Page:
Crop insurance is an important safety net, but one Jenkins purchases hoping never to use. He opts for 70% coverage for the farm. He said enterprise pricing doesn't work for him since the farm is spread out over many different tracts of land with a wide range of yield histories.
This year he took advantage of a new hurricane insurance program that fills the gap and increases coverage from 70% to 95%. It triggers automatically if there are sustained hurricane-force winds from a named storm in the county.
As winds swirl, thoughts of pandemics and politics mostly take a back seat. However, Jenkins' wife, Debra, works in the medical field and he has one son in college and another in high school, so the presence of the problem is always there.
"We're trying to be socially responsible, but thankfully, it has not influenced us too much other than some inconveniences," he reported. He has noticed the need to plan ahead if a farmer needs machinery parts, especially on some specialty equipment.
Last week he took time to bring a newly elected county commissioner to the farm. "We have such an urban influence in our county, and it is important that we keep telling our story.
"It's the kind of relationship building we have to do in agriculture if we want people to understand what we are up against," he said.
REID THOMPSON -- COLFAX, ILLINOIS
Rollercoaster rainfall is what Reid Thompson has experienced this season. His central and east-central Illinois farms recorded "lots" in April and May and barely a drop the bulk of June. Then came record rainfall in July followed by little to nothing in August. Now, 4 to 5 inches have fallen during the first half of September.
It's enough to give a farmer weather whiplash. "Those September rains really helped our late-planted beans. I pulled samples on them this week and wow, holy beans ... they're like real beans," Thompson exclaimed.
"It was not too late, to say the least," he added. Some of the beans have put on additional foliage and were showing some signs of lodging, which could cause some dry down and harvesting issues.
Thompson expects to open his first cornfields this week to work any glitches out of the new grain setup. "If it is around 26%, we'll probably just keep harvesting," he said.
If the weather has been a rollercoaster, so has the year 2020. Thompson said there's no question the pandemic has disrupted life in many ways.
Both of his children are in a daycare setting. His wife, Heather, works as manager of digital communications for Growmark. So, during the shutdown earlier this year, they tag-teamed child care responsibilities.
"The boys have now been back for 16 weeks without incident, and I will say our providers have done an amazing job. Still, other facilities in our area have had positive tests," he said.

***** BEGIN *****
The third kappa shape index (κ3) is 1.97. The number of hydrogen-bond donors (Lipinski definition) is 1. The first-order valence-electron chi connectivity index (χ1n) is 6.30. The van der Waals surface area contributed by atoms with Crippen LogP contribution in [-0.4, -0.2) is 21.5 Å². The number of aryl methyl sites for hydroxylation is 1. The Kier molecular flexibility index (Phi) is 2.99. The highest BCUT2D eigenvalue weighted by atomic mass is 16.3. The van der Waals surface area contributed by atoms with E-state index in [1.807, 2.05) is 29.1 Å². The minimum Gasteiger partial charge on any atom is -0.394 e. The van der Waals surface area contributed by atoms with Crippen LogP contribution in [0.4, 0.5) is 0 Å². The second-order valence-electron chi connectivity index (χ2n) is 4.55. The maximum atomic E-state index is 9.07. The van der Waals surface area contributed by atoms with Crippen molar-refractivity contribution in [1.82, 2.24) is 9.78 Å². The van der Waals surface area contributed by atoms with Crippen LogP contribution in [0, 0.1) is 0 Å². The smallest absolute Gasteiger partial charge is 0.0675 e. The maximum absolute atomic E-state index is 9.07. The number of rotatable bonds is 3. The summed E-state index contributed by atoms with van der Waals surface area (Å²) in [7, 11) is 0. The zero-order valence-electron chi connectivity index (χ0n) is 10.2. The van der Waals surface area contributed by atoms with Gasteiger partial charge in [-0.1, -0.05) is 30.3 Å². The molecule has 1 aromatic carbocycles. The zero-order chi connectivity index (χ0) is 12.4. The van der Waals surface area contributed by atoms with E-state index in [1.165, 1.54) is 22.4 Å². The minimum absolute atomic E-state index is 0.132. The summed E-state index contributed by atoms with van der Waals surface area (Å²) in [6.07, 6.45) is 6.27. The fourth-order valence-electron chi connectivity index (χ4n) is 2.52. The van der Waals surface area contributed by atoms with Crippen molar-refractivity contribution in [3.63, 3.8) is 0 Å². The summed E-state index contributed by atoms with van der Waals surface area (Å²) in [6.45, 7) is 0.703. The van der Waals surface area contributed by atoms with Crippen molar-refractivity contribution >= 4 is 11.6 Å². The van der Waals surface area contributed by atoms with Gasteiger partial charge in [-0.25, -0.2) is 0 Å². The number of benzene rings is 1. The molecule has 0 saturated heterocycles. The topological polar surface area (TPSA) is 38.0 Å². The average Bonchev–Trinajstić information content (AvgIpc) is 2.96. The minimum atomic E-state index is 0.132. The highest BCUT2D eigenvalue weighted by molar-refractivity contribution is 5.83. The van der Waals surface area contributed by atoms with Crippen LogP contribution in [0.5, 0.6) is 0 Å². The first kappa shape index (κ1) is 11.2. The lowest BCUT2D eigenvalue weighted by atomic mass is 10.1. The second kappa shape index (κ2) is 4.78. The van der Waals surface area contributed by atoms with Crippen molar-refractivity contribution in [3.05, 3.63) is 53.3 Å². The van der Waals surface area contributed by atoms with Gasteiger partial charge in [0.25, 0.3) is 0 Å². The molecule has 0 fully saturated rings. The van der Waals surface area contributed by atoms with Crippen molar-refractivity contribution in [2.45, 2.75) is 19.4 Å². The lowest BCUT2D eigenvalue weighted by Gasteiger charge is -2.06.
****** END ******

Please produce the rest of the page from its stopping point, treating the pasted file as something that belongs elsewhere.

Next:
Thompson noted that the family has felt the invasiveness of the virus as it has squashed inclinations to be social. Even those events that are held can feel awkward.
They've also felt the reprieve lifting of obligations has brought and watched family time come back into focus.
"I do worry about the small businesses in our local community and how they will survive this. So many good people have seen their life's work disrupted," he said, specifically mentioning a small-town German restaurant that people often travel from afar to visit.
He's also seen the church and other local organizations rise to the occasion and find innovative ways to address the pandemic instead of being paralyzed by it. "Still, we've taken communion once since March," he noted.
From a straight commodity agriculture standpoint, the fallout has been minimal, Thompson said. Bin parts have been tough to come by, but he attributes that more to going to repairs from derecho destruction. "Sometimes we've patched back together rather than try to count on a replacement part figuring to wait until this all passes.
"The economic tail on this could be long, though, and I wish we could just get back to business in this state. I'm not discounting that the virus is real, but I'm also not sure that we're not going to have to learn how to live with it," Thompson said.
Plant shutdowns earlier in the crop season stalled seed bean deliveries, causing planting delays. Those September rains made that issue fade as late-planted beans look to have as much or more potential than those he planted early this year.
Still, Thompson is growing XtendFlex soybeans -- the latest three-way herbicide trait from Bayer -- for seed production. The new technology was expected to have a full commercial launch in 2021, but the trait does not yet have import approvals from the European Union (EU). Thompson can't help but wonder if some of the hold-up on those approvals can be pandemic related.
Last week he learned the seed will be subject to a totally stewarded harvest. That places more harvesting protocols on growers than were originally planned.
"It's not going to be a simple harvest," Thompson said. "Moving between fields with combines and grain carts and trucks -- everything becomes an orchestrated event. We are looking at having to manage our grain system a little differently.
"There are also restrictions that have to be managed the following year with volunteers. We also have about 10 to 15 acres that are used for isolation that can't go back to soybeans next year," Thompson said.
He noted that the politics of trait approvals becomes tiresome, particularly to farmers with their foot on the pedal. "Farmers aren't patient when it comes to things that seem impractical," he acknowledged. "But some of this comes with seed production, and we know that being able to segregate and do the right thing also adds to our value as farmers."
Thompson, who is active in the Illinois Farm Bureau, is also watching what is going on politically as November elections.
"The simple answer is, I'm paying attention. I was pleased to see President (Donald) Trump sign an order allowing the ethanol industry to use 15% ethanol blends in 10% blend pumps.
"That was good news for farmers," he said.
Pamela Smith can be reached at email@example.com
Follow her on Twitter @PamSmithDTN